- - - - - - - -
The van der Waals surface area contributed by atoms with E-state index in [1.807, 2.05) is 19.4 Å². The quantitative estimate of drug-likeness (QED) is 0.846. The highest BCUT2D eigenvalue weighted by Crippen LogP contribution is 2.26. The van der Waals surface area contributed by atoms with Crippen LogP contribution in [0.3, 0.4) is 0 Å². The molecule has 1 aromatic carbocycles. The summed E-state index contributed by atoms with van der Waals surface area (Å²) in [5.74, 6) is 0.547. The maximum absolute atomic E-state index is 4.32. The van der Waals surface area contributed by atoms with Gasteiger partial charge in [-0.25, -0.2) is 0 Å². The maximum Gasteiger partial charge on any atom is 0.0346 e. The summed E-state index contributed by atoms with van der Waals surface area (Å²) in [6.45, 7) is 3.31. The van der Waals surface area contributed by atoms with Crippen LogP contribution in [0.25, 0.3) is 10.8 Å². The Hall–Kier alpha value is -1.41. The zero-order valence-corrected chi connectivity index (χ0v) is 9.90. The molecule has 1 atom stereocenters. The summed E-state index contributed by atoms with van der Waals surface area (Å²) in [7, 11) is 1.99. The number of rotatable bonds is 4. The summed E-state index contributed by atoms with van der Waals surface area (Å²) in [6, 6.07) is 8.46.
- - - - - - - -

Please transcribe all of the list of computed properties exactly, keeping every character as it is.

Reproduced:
The van der Waals surface area contributed by atoms with E-state index in [1.807, 2.05) is 19.4 Å². The quantitative estimate of drug-likeness (QED) is 0.846. The highest BCUT2D eigenvalue weighted by Crippen LogP contribution is 2.26. The van der Waals surface area contributed by atoms with Crippen LogP contribution in [0.3, 0.4) is 0 Å². The molecule has 1 aromatic carbocycles. The summed E-state index contributed by atoms with van der Waals surface area (Å²) in [5.74, 6) is 0.547. The maximum absolute atomic E-state index is 4.32. The van der Waals surface area contributed by atoms with Gasteiger partial charge in [-0.25, -0.2) is 0 Å². The maximum Gasteiger partial charge on any atom is 0.0346 e. The summed E-state index contributed by atoms with van der Waals surface area (Å²) in [6.45, 7) is 3.31. The van der Waals surface area contributed by atoms with Crippen LogP contribution in [0.25, 0.3) is 10.8 Å². The Hall–Kier alpha value is -1.41. The zero-order valence-corrected chi connectivity index (χ0v) is 9.90. The molecule has 1 atom stereocenters. The summed E-state index contributed by atoms with van der Waals surface area (Å²) in [7, 11) is 1.99. The number of rotatable bonds is 4. The summed E-state index contributed by atoms with van der Waals surface area (Å²) in [6, 6.07) is 8.46.